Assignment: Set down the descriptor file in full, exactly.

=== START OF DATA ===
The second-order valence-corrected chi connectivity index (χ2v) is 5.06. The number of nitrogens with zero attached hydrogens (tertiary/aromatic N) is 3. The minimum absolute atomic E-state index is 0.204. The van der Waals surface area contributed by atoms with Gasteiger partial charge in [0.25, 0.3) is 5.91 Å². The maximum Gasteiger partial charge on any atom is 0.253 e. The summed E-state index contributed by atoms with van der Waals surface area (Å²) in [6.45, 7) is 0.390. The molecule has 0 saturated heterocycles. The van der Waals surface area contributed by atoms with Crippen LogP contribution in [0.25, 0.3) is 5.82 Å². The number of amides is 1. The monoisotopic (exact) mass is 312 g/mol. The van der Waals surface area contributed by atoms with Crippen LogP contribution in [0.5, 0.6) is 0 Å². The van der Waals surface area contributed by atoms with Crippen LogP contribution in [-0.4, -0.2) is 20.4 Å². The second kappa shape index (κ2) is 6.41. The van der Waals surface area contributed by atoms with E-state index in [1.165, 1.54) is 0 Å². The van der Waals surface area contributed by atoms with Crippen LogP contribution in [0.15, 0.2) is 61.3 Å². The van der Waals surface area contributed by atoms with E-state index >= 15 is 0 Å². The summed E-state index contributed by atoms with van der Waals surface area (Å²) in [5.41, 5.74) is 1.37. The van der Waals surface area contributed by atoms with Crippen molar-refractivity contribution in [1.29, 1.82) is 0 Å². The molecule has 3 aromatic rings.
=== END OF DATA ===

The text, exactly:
The second-order valence-corrected chi connectivity index (χ2v) is 5.06. The number of nitrogens with zero attached hydrogens (tertiary/aromatic N) is 3. The minimum absolute atomic E-state index is 0.204. The van der Waals surface area contributed by atoms with Gasteiger partial charge in [0.25, 0.3) is 5.91 Å². The maximum Gasteiger partial charge on any atom is 0.253 e. The summed E-state index contributed by atoms with van der Waals surface area (Å²) in [6.45, 7) is 0.390. The molecule has 0 saturated heterocycles. The van der Waals surface area contributed by atoms with Crippen LogP contribution in [0.25, 0.3) is 5.82 Å². The number of amides is 1. The monoisotopic (exact) mass is 312 g/mol. The van der Waals surface area contributed by atoms with Crippen LogP contribution in [0.5, 0.6) is 0 Å². The van der Waals surface area contributed by atoms with Crippen LogP contribution in [-0.4, -0.2) is 20.4 Å². The second kappa shape index (κ2) is 6.41. The van der Waals surface area contributed by atoms with E-state index in [1.165, 1.54) is 0 Å². The van der Waals surface area contributed by atoms with Crippen LogP contribution in [0.15, 0.2) is 61.3 Å². The van der Waals surface area contributed by atoms with E-state index >= 15 is 0 Å². The summed E-state index contributed by atoms with van der Waals surface area (Å²) in [5.41, 5.74) is 1.37. The van der Waals surface area contributed by atoms with Crippen molar-refractivity contribution in [1.29, 1.82) is 0 Å². The molecule has 3 aromatic rings.